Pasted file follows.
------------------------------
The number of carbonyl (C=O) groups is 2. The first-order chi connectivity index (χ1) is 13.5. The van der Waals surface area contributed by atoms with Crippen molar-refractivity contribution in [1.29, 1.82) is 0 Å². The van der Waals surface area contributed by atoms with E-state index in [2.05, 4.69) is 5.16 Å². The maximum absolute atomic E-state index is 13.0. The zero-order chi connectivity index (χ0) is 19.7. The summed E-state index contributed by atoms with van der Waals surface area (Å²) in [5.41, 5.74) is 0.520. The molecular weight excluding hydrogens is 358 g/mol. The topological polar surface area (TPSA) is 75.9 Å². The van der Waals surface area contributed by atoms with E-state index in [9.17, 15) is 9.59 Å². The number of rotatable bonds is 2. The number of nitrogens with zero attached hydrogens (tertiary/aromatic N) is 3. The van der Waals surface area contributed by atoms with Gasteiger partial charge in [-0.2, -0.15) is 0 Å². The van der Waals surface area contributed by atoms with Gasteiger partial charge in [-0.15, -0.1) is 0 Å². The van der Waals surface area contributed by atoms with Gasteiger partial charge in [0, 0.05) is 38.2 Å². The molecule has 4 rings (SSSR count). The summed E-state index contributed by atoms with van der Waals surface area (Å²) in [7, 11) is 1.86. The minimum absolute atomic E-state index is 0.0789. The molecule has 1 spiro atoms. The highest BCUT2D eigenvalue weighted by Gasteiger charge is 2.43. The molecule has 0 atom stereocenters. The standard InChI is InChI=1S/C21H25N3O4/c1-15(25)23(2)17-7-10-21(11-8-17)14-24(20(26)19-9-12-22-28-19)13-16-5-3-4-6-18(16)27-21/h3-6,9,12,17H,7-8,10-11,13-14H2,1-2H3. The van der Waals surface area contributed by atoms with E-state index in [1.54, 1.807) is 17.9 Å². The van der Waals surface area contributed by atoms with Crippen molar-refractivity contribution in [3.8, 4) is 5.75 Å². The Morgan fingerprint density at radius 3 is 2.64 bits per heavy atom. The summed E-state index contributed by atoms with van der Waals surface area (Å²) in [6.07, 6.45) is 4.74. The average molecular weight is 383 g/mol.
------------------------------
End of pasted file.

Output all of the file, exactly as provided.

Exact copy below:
The number of carbonyl (C=O) groups is 2. The first-order chi connectivity index (χ1) is 13.5. The van der Waals surface area contributed by atoms with Crippen molar-refractivity contribution in [1.29, 1.82) is 0 Å². The van der Waals surface area contributed by atoms with E-state index in [2.05, 4.69) is 5.16 Å². The maximum absolute atomic E-state index is 13.0. The zero-order chi connectivity index (χ0) is 19.7. The summed E-state index contributed by atoms with van der Waals surface area (Å²) in [5.41, 5.74) is 0.520. The molecular weight excluding hydrogens is 358 g/mol. The topological polar surface area (TPSA) is 75.9 Å². The van der Waals surface area contributed by atoms with E-state index in [9.17, 15) is 9.59 Å². The number of rotatable bonds is 2. The number of nitrogens with zero attached hydrogens (tertiary/aromatic N) is 3. The van der Waals surface area contributed by atoms with Gasteiger partial charge in [-0.2, -0.15) is 0 Å². The van der Waals surface area contributed by atoms with Gasteiger partial charge in [-0.15, -0.1) is 0 Å². The van der Waals surface area contributed by atoms with Gasteiger partial charge in [0, 0.05) is 38.2 Å². The molecule has 4 rings (SSSR count). The summed E-state index contributed by atoms with van der Waals surface area (Å²) in [7, 11) is 1.86. The minimum absolute atomic E-state index is 0.0789. The molecule has 1 spiro atoms. The highest BCUT2D eigenvalue weighted by Gasteiger charge is 2.43. The molecule has 0 atom stereocenters. The standard InChI is InChI=1S/C21H25N3O4/c1-15(25)23(2)17-7-10-21(11-8-17)14-24(20(26)19-9-12-22-28-19)13-16-5-3-4-6-18(16)27-21/h3-6,9,12,17H,7-8,10-11,13-14H2,1-2H3. The van der Waals surface area contributed by atoms with E-state index in [1.54, 1.807) is 17.9 Å². The van der Waals surface area contributed by atoms with Crippen molar-refractivity contribution in [3.8, 4) is 5.75 Å². The Morgan fingerprint density at radius 3 is 2.64 bits per heavy atom. The summed E-state index contributed by atoms with van der Waals surface area (Å²) in [6.07, 6.45) is 4.74. The average molecular weight is 383 g/mol.